The wife of missing Laotian activist Sombath Somphone says his abductors still enjoy impunity two years after his disappearance - an ugly reality across a region where powerful business interests and murky state actors stand accused of routinely "disappea
Sombath disappeared from the streets of the capital of Laos, Vientiane, after he was pulled over at a police checkpoint.
The disappearances continue in the region: from a Cambodian teenager last seen covered in blood during a labour protest, to an ethnic minority activist who vanished in Thailand after confronting national park officials.
The case of Sombath – an award-winning champion of sustainable development but one who avoided direct confrontation – horrified civil society in Laos, a one-party communist state slowly emerging from decades of isolation.
His disappearance on December 15, 2012 stood out partly because the evidence pointing to abduction was so compelling – and also because a stream of international figures called for his safe return including Hillary Clinton, John Kerry and Desmond Tutu.
“The crime of disappearance is particularly cruel,” Sombath’s wife Ng Shui-Meng, a soft-spoken Singaporean who lived in Laos with him, told AFP in Bangkok. “It's very difficult to live with the unknown.”
There are no hard numbers. But dozens – and likely hundreds – of people have vanished across Southeast Asia in the past two decades, often after coming up against local business, criminal or political interests.
In Thailand, there are at least 81 open cases of enforced disappearance dating back as far the mid-1990s, according to Angkhana Neelapaijit from the Asian Federation Against Involuntary Disappearances.
Few cases make headlines
Others have been killed, apparently silenced in retribution for their work to raise community grievances including two activists shot dead last week in Thailand.
In the Philippines, relatives of 58 people killed five years ago in the country’s worst political massacre are still waiting for justice. No one has been convicted and witnesses have been murdered.
Angkhana’s husband Somchai, a human rights lawyer, was last seen being taken into custody by police in Bangkok in March 2004. His fate remains unknown.
“There are many others in the Asia region who have disappeared but their mishaps were never mentioned or received any attention,” she said this week at a news conference in Bangkok.
One case that has largely flown under the international radar is that of Por Cha Lee Rakcharoen, a Karen rights activist also known as Billy, who was apprehended by national park officials in Thailand on April 17, ostensibly for illegal honey gathering.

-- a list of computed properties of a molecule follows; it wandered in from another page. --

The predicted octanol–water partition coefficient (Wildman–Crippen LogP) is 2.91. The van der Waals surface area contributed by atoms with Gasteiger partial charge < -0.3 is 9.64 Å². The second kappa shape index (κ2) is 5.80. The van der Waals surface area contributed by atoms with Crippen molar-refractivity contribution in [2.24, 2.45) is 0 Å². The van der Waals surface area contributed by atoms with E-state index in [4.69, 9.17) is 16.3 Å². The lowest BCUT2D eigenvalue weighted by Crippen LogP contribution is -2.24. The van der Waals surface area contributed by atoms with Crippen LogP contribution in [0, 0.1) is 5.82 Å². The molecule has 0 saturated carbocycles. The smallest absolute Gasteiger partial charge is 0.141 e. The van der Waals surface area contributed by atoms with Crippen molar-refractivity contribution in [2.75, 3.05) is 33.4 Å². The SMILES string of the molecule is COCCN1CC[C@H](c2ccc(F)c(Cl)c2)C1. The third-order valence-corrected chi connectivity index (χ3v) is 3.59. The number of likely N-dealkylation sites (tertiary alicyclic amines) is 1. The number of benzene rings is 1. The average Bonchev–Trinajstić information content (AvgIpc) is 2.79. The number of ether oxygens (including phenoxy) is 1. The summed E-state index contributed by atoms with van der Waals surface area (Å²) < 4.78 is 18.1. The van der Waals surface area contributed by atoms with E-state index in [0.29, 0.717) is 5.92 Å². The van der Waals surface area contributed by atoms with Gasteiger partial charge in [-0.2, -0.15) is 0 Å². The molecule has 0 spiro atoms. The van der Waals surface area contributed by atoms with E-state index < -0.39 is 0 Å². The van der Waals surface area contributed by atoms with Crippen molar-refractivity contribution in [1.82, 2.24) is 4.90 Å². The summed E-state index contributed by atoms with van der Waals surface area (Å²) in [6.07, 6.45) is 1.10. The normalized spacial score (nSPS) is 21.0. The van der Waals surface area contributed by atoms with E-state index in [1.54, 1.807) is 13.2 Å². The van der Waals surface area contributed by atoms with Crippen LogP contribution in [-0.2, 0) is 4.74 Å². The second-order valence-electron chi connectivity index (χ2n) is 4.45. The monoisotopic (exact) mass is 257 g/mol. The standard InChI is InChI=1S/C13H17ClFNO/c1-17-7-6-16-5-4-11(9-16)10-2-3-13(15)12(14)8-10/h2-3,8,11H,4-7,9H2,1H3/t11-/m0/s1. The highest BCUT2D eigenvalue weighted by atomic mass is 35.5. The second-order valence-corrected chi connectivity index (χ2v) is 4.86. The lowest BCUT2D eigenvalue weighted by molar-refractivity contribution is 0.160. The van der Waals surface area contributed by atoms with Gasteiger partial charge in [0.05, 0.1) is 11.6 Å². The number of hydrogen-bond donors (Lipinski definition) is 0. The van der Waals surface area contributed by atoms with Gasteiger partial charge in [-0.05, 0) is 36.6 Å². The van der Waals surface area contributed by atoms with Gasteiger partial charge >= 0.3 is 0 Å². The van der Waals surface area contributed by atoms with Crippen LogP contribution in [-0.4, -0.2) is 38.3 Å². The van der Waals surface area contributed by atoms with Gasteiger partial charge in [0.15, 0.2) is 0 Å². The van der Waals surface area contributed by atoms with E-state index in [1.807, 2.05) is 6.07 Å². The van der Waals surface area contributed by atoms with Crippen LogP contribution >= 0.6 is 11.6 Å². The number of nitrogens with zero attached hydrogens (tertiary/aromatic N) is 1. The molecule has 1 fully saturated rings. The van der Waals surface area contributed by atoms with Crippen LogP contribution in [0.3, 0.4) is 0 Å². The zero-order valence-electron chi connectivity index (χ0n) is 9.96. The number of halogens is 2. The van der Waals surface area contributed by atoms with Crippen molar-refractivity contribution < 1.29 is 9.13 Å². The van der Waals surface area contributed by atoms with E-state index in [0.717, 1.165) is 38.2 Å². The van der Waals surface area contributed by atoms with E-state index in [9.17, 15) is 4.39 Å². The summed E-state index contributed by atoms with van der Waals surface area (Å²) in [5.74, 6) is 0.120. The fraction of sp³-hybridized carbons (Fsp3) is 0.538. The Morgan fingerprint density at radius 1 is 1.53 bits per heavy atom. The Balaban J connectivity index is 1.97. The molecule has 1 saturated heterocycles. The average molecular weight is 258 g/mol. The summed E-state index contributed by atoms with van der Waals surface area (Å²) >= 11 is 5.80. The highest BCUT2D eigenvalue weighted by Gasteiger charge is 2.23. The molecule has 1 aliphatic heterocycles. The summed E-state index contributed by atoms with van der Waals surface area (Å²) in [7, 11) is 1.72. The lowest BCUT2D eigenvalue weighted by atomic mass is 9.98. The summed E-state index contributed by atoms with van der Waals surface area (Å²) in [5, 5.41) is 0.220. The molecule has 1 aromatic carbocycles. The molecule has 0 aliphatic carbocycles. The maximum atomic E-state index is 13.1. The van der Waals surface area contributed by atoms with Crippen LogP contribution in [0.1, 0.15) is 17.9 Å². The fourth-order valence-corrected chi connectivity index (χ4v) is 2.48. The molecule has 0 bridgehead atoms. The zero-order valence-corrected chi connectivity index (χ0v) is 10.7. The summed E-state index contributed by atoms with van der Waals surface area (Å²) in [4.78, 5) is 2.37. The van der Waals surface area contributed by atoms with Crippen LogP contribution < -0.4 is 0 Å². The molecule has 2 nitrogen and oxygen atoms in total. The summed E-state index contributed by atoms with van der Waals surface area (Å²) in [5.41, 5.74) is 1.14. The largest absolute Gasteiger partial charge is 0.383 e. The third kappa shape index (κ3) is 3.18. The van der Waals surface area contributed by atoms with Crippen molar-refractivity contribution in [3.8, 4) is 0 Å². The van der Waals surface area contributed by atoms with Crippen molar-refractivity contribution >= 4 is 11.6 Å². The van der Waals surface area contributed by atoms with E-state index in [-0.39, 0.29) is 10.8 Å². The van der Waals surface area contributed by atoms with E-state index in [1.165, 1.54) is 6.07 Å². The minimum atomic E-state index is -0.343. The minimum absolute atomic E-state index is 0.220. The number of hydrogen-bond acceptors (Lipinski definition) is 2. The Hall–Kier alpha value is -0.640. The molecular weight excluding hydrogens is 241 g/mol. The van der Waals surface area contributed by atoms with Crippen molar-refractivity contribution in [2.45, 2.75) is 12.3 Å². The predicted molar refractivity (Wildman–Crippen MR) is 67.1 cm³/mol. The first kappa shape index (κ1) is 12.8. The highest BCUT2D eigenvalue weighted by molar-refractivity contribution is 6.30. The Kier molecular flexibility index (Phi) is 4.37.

He was en route to meet fellow ethnic minority Karen villagers to help them file a lawsuit accusing authorities of torching the homes of 20 families in Kaeng Krachan National Park in 2011.
The local park chief says he was the last person to see Billy alive, but a police probe has yet to declare a suspect.
In Cambodia, 16-year-old Khem Sophath has been missing since January 2014, when security forces opened fire on striking garment workers near an industrial park in southwest Phnom Penh, killing four.
Rights groups say Khem, a factory worker, was last seen by friends lying on the ground, conscious, but with blood streaming from what they believed to be a gunshot wound to his chest.
“Wholly inadequate” investigation
Diplomats and rights groups in Laos told AFP that the last time the authorities gave an update on their investigation into Sombath’s disappearance was June 2013.
CCTV cameras in Vientiane captured the moment his battered jeep stopped at the police checkpoint.
But Sam Zarifi, from the International Commission of Jurists, describes the investigation from the Laotian authorities as “wholly inadequate”.
The official apathy has had a chilling effect on activist groups and civil society, rights groups say. Many now steer clear of controversial subjects such as land seizures and environmental damage caused by companies, local officials or powerful individuals.
Phil Robertson from Human Rights Watch said the “silence” from the Laotian government was a tactic “favoured by an increasing number of governments in the region”. They are using disappearances “to instil fear in communities wanting to raise grievances against the authorities,” he said.